Chocoholics shouldn't miss this traditional sweet treat. The light, ethereal dessert was created in France in the 1800s but appears on menus all over the United States in versions from traditional to creative, from dense to fluffy. Here’s where you’ll find the best in New York City.
Chef Jody Adams offers only two desserts at tiny Buvette in the West Village: chocolate mousse and apple tatin. Adam’s chocolate mousse is a rite of passage, a passport to a great finish to a great meal. The recipe is simple: Swiss chocolate, fresh eggs, butter and sugar. The mousse is made by hand in small batches dense enough to scoop by the spoonful. The beautiful chocolatey mass is then topped with Adam’s airy Chantilly cream.
Charming Victorian-decorated Le Privé in Hell’s Kitchen offers another classic mousse au chocolat. Rich, sweet, light and fluffy, the mousse is topped with housemade whipped cream and fresh berries. If chocolate decadence is one of your guilty pleasures, this is the place to let loose – Le Prive’s hidden Le Jardin will keep your secret away from prying eyes.
Olmsted keeps it traditional, too, but with a seasonal flair. Chef Greg Baxtrom’s vegetable-forward restaurant in Brooklyn dresses up their mousse with whipped crème fraîche and other sweets. The add-ons change frequently but the chocolate mousse base is as stable as they come. Baxtrom celebrates this year’s holiday with even more chocolate, with caramelized cocoa nibs decorating the dessert.
Chef Guy Kairi at Concord Hill always keeps a chocolate dessert on the menu. For spring and summer, he prefers a cool version and serves a chilled Valrhona chocolate mousse layered over raspberries. Referencing the springtime harvest from his Israel homeland, Kairi sprinkles hazelnuts caramelized with sugar as a finishing flourish. The recipe has a French pedigree as well – it was created by his best friend who owns a bakery just outside Paris.
Upscale New York City eatery Paisley adds a bit of India with a chai chocolate mousse. Created from a childhood recipe from her youth in Mumbai, owner-founder Juthika Bedi mixes in strawberries, blackberries and PARLE G biscuit crumble, a tea biscuit traditionally accompanying chai. For the finishing touch, she graces the mousse with orange-flavored Chantilly with roasted chai spice.
TBar’s chocolate mousse is a thing of chocolate beauty. A base of chocolate with a swirl of chocolate drizzle topped with a raspberry creates a tableau worthy of a place in the Museum of Modern Art. The Upper East Side (and Southampton) bistro offers the dessert year-round as a light, sweet ending to round out a hearty steak or seafood dinner.
Chevys Fresh Mex
You don’t usually associate chocolate mousse with Mexican food. But when you infuse Kahlúa into it, it starts to make sense. Chevys Fresh Mex, a quick trip from Manhattan in Linden, NJ via train or car, layers white and dark chocolate into a dreamy Kahlúa mousse, topped with whipped cream and raspberries. Be sure to get a few to go — this is a dessert for those “in the know.”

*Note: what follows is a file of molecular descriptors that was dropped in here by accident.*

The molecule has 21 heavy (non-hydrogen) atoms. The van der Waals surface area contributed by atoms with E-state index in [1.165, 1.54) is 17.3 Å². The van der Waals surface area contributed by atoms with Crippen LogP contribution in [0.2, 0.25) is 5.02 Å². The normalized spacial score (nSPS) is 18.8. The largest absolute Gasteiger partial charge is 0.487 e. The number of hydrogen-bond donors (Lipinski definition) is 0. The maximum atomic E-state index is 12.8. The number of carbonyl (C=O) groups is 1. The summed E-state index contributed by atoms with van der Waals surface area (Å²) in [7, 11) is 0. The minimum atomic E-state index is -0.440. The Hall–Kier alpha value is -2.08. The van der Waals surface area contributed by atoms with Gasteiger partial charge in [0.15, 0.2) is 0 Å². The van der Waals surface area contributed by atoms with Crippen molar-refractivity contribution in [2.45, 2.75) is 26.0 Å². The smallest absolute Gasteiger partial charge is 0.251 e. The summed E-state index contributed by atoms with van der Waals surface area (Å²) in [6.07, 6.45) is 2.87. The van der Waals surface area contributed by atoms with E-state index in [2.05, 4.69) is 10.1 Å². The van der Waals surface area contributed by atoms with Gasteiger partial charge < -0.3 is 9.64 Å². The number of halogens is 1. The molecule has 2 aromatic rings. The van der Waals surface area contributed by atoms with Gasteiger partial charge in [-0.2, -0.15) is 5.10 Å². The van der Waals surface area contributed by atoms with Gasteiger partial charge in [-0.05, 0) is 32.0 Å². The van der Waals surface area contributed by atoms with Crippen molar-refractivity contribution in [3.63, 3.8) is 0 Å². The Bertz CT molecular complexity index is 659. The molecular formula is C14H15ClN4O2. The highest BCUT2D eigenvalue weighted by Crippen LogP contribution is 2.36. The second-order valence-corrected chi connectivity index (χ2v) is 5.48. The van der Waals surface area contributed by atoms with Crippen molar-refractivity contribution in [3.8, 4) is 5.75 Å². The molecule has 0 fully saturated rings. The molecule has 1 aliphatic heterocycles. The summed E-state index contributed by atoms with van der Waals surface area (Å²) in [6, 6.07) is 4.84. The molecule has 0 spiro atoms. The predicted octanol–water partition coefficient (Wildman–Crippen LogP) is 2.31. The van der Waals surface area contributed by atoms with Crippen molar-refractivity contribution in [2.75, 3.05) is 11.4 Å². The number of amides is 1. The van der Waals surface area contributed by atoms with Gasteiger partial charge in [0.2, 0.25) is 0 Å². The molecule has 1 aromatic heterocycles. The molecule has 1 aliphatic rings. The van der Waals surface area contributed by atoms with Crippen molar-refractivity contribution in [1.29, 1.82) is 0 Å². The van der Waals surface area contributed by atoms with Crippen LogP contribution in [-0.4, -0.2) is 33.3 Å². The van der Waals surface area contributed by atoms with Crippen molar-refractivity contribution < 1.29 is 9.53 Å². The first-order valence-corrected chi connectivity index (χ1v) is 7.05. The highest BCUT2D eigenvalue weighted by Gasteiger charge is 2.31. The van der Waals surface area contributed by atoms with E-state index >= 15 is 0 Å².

If you’re truly crazy about chocolate mousse and love to experiment with flavors, there’s a Mecca for your holiday fête. Tucked away on a side street in Harlem is a place that would make Willy Wonka swoon. After years of selling his mousses to specialty stores in NYC, Belgium-born Chef Johan Halsberghe scoops out small-batch mousse at the first chocolate mousse bar in the US, Mojo Desserts. Using only Belgian chocolate, he varies the flavors each month with classics like dark 70%, white chocolate, and hazelnut praline with specials such as passion fruit + ruby chocolate and matcha. You can top them with crunchy candy pieces or fruit, or be a purist and enjoy your mousse straight up.
New York’s inventive Oasis Café offers many types of mousse at the charming café. But, don't worry if you can’t make it there, you can celebrate at home with one of its distinctive mousses. Be adventurous. Download the app to order a delicious Triple Chocolate Mousse, Raspberry Mousse (with chocolate, of course), or the dressed-up Oreo Mousse.
If all this talk about chocolate has gotten your own creative juices flowing, Delicious Expressions will lead you in virtual master classes where you can make your own chocolate creation extraordinaire. Taught by Abigail Hitchcock of NYC’s Abigail’s Kitchen, the French Bistro meal course will teach you how to make a classic light and airy French mousse au chocolat with tips on how to fold in whipped egg whites and keep chocolate from seizing. NYC-based Macarune Instagram star Danielle Trencher will reveal the secrets of making chocolate mousse flavored macarons for a second chocolate mousse option.